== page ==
In the last two visits my Mom has talked less about poetry and apparitions and more about me. Words of love and acceptance, compliments about my personality, my life, my marriage, my kids, myself; it felt like she wanted to be sure her third daughter heard some positive remarks, as if she was trying to make up for a childhood interrupted by divorce and separation.
After a lifetime of being told I was plain and ordinary, I heard that I was beautiful. “We all admire you so”, she said, referring to a cabal of Jewish women her mind had created that had all apparently discussed me. “You are so beautiful”, she said, making me feel suddenly very beautiful. “You have a large amount of kindness; I have only a small amount of kindness”.
I soaked up those last words, the love and the acceptance, the admiration and compliments. I felt a bit like a potted plant that has been sitting in old dry earth for a long time, still somehow putting out green shoots against all the odds.
Now she has stopped talking and I don’t think there is a more painful experience than our phone conversations. I call and I can hear her clear her throat, and I can hear her caregiver say, “It is Meg on the phone, talk to her, I will hold the phone for you”. I say” Hi Mama, how are you?” She says, with all her strength, “Hi Darling”. She may have something she wants to tell me but she can’t get it out. She struggles, the line goes quiet.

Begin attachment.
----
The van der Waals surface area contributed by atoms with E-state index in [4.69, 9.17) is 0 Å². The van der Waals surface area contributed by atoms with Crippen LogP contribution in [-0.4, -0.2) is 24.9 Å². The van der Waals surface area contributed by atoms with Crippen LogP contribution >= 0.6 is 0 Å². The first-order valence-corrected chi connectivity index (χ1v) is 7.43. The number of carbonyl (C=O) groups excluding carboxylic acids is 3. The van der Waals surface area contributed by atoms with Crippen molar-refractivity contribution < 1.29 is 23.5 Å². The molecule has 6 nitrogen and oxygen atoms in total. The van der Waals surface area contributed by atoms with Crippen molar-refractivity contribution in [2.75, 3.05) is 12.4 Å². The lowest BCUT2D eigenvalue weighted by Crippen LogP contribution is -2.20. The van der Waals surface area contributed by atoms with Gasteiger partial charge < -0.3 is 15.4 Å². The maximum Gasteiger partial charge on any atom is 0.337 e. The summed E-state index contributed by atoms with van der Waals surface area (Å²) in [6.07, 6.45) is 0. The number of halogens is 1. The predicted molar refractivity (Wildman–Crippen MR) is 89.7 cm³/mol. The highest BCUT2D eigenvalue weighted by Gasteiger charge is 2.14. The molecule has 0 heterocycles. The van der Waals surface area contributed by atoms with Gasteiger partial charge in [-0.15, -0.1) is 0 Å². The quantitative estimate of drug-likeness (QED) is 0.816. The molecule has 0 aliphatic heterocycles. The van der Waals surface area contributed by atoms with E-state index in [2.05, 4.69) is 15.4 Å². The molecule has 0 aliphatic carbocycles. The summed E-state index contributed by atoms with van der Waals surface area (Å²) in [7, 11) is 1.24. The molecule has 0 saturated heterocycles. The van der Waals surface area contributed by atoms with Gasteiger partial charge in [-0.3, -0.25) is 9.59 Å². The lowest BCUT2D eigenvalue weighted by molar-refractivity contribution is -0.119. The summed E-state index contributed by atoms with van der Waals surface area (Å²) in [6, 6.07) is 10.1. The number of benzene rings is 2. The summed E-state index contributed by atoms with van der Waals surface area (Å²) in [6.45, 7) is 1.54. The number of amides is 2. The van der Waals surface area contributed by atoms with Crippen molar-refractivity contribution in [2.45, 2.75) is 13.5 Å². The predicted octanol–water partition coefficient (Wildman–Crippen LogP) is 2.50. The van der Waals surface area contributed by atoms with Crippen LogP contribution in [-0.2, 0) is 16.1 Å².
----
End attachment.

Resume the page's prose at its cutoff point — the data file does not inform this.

I fill the void by telling her about my day: the washing machine broke, we had a big storm, and the kids are doing this or that. It is very quiet, I say,” Mama, are you there?” She says, ‘Huh’, so I know she is listening.
Last night, as we ‘talked’ I put the cellphone on speaker and made the bed up in new sheets, and put away the laundry. She could hear the squeaking of the misfit drawers and my rustling around; a mother who never stops moving, just like she was for so much of her life.
I told her what I was doing. I rambled; I talked about the infrequency of people who are truly honest about themselves or their motives. I could tell that idea had her thinking. I talked about the 50th anniversary of Betty Friedan’s book The Feminine Mystique, a writer who surely influenced my mother and consequentially all of our lives. She sighed. I said, “I know you have something to say and I am imagining what you would say”.